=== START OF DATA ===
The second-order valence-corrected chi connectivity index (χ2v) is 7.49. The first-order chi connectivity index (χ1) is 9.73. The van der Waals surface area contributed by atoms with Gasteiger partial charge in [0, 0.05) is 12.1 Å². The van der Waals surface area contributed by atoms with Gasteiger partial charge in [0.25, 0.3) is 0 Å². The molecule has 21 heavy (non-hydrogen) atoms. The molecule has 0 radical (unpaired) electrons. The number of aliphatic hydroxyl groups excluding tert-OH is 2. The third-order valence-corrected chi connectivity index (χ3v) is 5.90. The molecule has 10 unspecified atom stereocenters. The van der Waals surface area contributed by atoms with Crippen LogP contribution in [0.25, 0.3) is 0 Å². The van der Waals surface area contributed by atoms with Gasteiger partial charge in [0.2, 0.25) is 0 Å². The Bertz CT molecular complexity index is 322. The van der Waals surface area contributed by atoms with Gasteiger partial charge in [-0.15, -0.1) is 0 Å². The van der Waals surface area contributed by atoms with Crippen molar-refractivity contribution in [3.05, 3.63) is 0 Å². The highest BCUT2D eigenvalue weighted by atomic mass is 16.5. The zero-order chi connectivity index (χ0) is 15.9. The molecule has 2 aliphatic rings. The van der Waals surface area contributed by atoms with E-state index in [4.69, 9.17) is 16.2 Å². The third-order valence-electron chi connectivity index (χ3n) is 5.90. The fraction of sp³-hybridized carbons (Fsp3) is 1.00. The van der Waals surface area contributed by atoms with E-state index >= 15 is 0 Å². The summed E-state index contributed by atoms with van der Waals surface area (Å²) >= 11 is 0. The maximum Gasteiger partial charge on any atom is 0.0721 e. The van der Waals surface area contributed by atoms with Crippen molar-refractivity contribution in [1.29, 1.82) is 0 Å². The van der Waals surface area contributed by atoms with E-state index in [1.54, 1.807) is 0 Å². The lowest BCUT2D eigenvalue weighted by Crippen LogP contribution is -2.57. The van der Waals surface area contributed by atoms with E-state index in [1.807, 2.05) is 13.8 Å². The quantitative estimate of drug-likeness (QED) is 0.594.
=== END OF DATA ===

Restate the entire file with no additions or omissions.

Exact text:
The second-order valence-corrected chi connectivity index (χ2v) is 7.49. The first-order chi connectivity index (χ1) is 9.73. The van der Waals surface area contributed by atoms with Gasteiger partial charge in [0, 0.05) is 12.1 Å². The van der Waals surface area contributed by atoms with Gasteiger partial charge in [0.25, 0.3) is 0 Å². The molecule has 21 heavy (non-hydrogen) atoms. The molecule has 0 radical (unpaired) electrons. The number of aliphatic hydroxyl groups excluding tert-OH is 2. The third-order valence-corrected chi connectivity index (χ3v) is 5.90. The molecule has 10 unspecified atom stereocenters. The van der Waals surface area contributed by atoms with Crippen LogP contribution in [0.25, 0.3) is 0 Å². The van der Waals surface area contributed by atoms with Gasteiger partial charge in [0.2, 0.25) is 0 Å². The Bertz CT molecular complexity index is 322. The van der Waals surface area contributed by atoms with Gasteiger partial charge in [-0.15, -0.1) is 0 Å². The van der Waals surface area contributed by atoms with Crippen molar-refractivity contribution in [3.05, 3.63) is 0 Å². The highest BCUT2D eigenvalue weighted by atomic mass is 16.5. The zero-order chi connectivity index (χ0) is 15.9. The molecule has 2 aliphatic rings. The van der Waals surface area contributed by atoms with E-state index in [4.69, 9.17) is 16.2 Å². The third-order valence-electron chi connectivity index (χ3n) is 5.90. The fraction of sp³-hybridized carbons (Fsp3) is 1.00. The van der Waals surface area contributed by atoms with E-state index >= 15 is 0 Å². The summed E-state index contributed by atoms with van der Waals surface area (Å²) >= 11 is 0. The maximum Gasteiger partial charge on any atom is 0.0721 e. The van der Waals surface area contributed by atoms with Crippen molar-refractivity contribution in [1.29, 1.82) is 0 Å². The van der Waals surface area contributed by atoms with E-state index in [1.54, 1.807) is 0 Å². The lowest BCUT2D eigenvalue weighted by Crippen LogP contribution is -2.57. The van der Waals surface area contributed by atoms with E-state index in [1.807, 2.05) is 13.8 Å². The quantitative estimate of drug-likeness (QED) is 0.594.